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average rating is 4 out of 5


Hope Madden


Posted on:

Jan 12, 2023

Film Reviews
Directed by:
Jerzy Skolimowski
Written by:
Ewa Paiskowska, Jerzy Skolimowski
Isabelle Hupert, Sandra Drzymalska

Little donkeys are having their moment, aren’t they? EO, the star of Jerzy Skolimowski’s latest, has a lot to live up to if he’s going to shine as bright as The Banshees of Inisherin’s Jenny. Of course, he doesn’t have to share the spotlight quite as much.


This is not to say that the little grey donkey is alone for the narrative film’s 90 or so minutes. As he meanders across Europe on a grand adventure – well, life – he does come across any number of souls, some of them human (including a priceless cameo from the great Isabelle Huppert).


As we open, EO is a circus performer, beloved partner of the Great Kassandra (Sandra Krzymalska). But protestors shut down the circus, separating the two, and we follow EO.


Back in 2016, Todd Solondz made a profoundly Todd Solondz movie called Weiner-Dog that followed one dachshund through a number of different owners. Told in vignettes, the film provided a dog’s eye view on a world of pathos and existential dread. It was absurd.


As absurd as EO sounds on paper – a donkey’s perspective on life, more or less – Skolimowski is entirely, often gorgeously serious, and utterly sincere. Our hero – a sweet and good boy if ever there was one – is not anthropomorphized. He’s a donkey, always and only a donkey, but it is his point of view we take nearly the entire tale. The approach generates almost unendurable empathy because things do not always go well for little EO.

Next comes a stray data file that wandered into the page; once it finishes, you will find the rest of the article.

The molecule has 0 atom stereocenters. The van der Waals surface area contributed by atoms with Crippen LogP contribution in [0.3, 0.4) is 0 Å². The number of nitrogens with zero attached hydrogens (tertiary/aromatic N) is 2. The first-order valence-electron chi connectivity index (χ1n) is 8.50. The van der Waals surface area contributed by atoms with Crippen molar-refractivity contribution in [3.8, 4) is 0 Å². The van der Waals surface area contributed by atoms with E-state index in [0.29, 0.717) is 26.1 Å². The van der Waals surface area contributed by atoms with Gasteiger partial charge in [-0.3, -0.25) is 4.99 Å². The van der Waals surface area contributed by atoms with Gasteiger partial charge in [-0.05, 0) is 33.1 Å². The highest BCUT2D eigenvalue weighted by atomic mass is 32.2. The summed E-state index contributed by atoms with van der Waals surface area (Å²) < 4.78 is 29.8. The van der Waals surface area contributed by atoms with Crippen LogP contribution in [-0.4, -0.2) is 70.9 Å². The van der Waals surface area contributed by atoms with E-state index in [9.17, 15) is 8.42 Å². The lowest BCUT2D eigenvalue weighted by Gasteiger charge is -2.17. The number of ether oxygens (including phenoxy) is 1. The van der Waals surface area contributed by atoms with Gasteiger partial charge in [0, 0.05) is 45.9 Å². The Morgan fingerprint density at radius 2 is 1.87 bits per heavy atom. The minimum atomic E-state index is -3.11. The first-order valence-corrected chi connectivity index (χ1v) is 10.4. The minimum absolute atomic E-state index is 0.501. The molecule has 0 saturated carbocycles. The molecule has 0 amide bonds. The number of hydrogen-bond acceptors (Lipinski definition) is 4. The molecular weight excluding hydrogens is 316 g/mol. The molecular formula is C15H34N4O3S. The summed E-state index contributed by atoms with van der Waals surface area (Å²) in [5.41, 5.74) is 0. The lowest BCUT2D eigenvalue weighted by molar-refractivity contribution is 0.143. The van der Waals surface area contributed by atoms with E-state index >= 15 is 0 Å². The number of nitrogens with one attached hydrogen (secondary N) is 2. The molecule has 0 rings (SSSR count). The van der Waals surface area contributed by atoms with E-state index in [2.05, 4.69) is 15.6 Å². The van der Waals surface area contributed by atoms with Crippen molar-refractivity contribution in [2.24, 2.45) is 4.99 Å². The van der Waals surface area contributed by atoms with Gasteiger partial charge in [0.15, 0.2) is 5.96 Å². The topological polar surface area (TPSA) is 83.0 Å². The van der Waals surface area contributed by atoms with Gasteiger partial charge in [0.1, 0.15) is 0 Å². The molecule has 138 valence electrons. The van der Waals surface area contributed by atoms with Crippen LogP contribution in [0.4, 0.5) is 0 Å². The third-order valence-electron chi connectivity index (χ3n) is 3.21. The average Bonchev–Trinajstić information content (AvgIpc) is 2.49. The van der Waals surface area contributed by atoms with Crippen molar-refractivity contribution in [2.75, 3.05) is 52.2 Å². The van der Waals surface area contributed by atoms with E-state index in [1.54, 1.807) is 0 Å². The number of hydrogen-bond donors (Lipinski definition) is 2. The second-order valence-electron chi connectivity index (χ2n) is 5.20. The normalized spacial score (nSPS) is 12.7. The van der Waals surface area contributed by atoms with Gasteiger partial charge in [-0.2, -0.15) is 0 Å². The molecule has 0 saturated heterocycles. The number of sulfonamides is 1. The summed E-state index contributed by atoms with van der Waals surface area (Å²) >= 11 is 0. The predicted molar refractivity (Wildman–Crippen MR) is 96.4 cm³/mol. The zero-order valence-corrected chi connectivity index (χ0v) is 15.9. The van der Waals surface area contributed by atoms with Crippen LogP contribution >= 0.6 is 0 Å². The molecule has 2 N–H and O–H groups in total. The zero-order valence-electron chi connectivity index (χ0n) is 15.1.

Michael Dymek’s camera doesn’t stay strictly with EO’s eye view. At times we soar above the trees with a bird, and there are moments of human interaction that take place just outside of EO’s perspective. These sequences are, above all, stunning to view. Dymek’s cinematography amplifies the danger and joy in freedom with exquisite framing and rapturous movement.


Skolimowski pieces these images together in ways to suggest constant peril as well as beauty. It’s an emotionally exhausting journey, equal parts wonder and pessimism, and it is absolutely unlike any other movie with a dachshund or donkey. It’s unlike any other movie, period.

About the Film Critic
Hope Madden
Hope Madden
Theatrical Release, World Cinema
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